music by Lucas Thanos
footage by various artists
location: Mycenae, Tiryns, Midea, Greece
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Mycenae (/maɪˈsiːni/; Greek: Μυκῆναι Mykēnai or Μυκήνη Mykēnē) is an archaeological site in Greece, located about 90 kilometres (56 miles) southwest of Athens, in the north-eastern Peloponnese. Argos is 11 kilometres (7 miles) to the south; Corinth, 48 kilometres (30 miles) to the north. From the hill on which the palace was located, one can see across the Argolid to the Saronic Gulf.

In the second millennium BC, Mycenae was one of the major centres of Greek civilization, a military stronghold which dominated much of southern Greece. The period of Greek history from about 1600 BC to about 1100 BC is called Mycenaean in reference to Mycenae. At its height in 1350 BC, the citadel and lower town had a population of 30,000 and an area of 32 hectares.
(en.wikipedia.org/wiki/Mycenae)

iryns /ˈtɪrɨnz/ or /ˈtaɪrɨnz/ (Ancient Greek: Τίρυνς; Modern Greek: Τίρυνθα) is a Mycenaean archaeological site in Argolis in the Peloponnese, some kilometres north of Nauplion.

Tiryns was a hill fort with occupation ranging back seven thousand years, from before the beginning of the Bronze Age. It reached its height between 1400 and 1200 BC, when it was one of the most important centers of the Mycenaean world, and in particular in Argolis. Its most notable features were its palace, its cyclopean tunnels and especially its walls, which gave the city its Homeric epithet of "mighty walled Tiryns". In ancient times, the city was linked to the myths surrounding Heracles, with some sources citing it as his birthplace.[1]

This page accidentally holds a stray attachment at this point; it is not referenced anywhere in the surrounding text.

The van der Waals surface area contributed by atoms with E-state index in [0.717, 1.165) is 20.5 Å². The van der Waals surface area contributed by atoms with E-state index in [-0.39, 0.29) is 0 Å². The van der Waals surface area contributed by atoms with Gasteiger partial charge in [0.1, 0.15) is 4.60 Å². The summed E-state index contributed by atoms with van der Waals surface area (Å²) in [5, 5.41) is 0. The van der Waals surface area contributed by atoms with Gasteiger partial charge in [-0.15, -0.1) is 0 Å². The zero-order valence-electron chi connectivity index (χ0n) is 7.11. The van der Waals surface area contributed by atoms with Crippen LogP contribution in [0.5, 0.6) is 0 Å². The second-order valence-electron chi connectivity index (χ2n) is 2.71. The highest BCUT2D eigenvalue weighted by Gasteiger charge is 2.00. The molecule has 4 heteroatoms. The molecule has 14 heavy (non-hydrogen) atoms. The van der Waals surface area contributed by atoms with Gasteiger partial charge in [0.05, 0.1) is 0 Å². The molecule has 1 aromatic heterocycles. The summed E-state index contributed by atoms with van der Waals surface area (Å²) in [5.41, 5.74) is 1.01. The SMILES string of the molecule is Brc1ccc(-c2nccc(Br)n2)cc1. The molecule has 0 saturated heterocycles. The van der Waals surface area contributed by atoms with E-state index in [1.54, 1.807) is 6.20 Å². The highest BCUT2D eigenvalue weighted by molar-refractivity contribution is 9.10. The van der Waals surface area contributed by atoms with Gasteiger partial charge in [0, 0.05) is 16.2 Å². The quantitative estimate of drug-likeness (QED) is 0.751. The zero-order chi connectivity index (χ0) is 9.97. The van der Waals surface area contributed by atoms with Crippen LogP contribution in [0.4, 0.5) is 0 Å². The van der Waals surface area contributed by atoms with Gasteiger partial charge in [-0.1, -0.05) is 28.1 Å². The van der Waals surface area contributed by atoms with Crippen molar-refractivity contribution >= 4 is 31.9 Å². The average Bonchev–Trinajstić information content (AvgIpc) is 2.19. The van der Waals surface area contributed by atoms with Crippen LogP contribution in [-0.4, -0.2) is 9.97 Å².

The famous megaron of the palace of Tiryns has a large reception hall, the main room of which had a throne placed against the right wall and a central hearth bordered by four Minoan-style wooden columns that served as supports for the roof. Two of the three walls of the megaron were incorporated into an archaic temple of Hera.

The site went into decline at the end of the Mycenaean period, and was completely deserted by the time Pausanias visited in the 2nd century AD. This site was excavated by Heinrich Schliemann in 1884-1885, and is the subject of ongoing excavations by the German Archaeological Institute at Athens and the University of Heidelberg. In 1300 BC the citadel and lower town had a population of 10,000 people covering 20-25 hectares. Despite the destruction of the palace in 1200 BC the city population continued the increase and by 1150 BC the population were 15,000 people.

Tiryns was recognized as one of the World Heritage Sites in 1999.
(en.wikipedia.org/wiki/Tiryns)

Midea is the name given to a Bronze Age citadel standing above the village of the same name in the Argolid in Greece. The citadel is one of the largest and best preserved Mycenaean citadels. A tholos tomb and cemetery of chamber tombs at nearby Dendra is associated with the site.

Excavations were started by the Swedish archaeologist Axel W. Persson and have been continued regularly by the Swedish School of Archaeology at Athens.
(en.wikipedia.org/wiki/Midea_%28Argolid%29)

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